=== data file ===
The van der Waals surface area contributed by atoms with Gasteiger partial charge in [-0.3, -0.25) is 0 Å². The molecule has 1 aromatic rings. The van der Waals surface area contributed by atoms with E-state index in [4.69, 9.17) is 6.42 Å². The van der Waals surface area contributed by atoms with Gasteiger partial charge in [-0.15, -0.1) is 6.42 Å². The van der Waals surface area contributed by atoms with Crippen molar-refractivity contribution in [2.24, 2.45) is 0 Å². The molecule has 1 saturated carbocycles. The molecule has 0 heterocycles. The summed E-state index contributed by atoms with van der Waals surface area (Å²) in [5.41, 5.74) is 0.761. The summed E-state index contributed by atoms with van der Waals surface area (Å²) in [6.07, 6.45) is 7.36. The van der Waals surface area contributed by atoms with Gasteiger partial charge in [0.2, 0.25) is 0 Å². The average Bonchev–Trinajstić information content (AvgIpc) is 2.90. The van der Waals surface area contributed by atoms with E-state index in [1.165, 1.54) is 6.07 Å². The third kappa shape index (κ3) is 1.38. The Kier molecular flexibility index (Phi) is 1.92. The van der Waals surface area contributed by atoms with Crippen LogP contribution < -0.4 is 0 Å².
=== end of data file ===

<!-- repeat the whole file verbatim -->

The van der Waals surface area contributed by atoms with Gasteiger partial charge in [-0.3, -0.25) is 0 Å². The molecule has 1 aromatic rings. The van der Waals surface area contributed by atoms with E-state index in [4.69, 9.17) is 6.42 Å². The van der Waals surface area contributed by atoms with Gasteiger partial charge in [-0.15, -0.1) is 6.42 Å². The van der Waals surface area contributed by atoms with Crippen molar-refractivity contribution in [2.24, 2.45) is 0 Å². The molecule has 1 saturated carbocycles. The molecule has 0 heterocycles. The summed E-state index contributed by atoms with van der Waals surface area (Å²) in [5.41, 5.74) is 0.761. The summed E-state index contributed by atoms with van der Waals surface area (Å²) in [6.07, 6.45) is 7.36. The van der Waals surface area contributed by atoms with Gasteiger partial charge in [0.2, 0.25) is 0 Å². The average Bonchev–Trinajstić information content (AvgIpc) is 2.90. The van der Waals surface area contributed by atoms with E-state index in [1.165, 1.54) is 6.07 Å². The third kappa shape index (κ3) is 1.38. The Kier molecular flexibility index (Phi) is 1.92. The van der Waals surface area contributed by atoms with Crippen LogP contribution < -0.4 is 0 Å².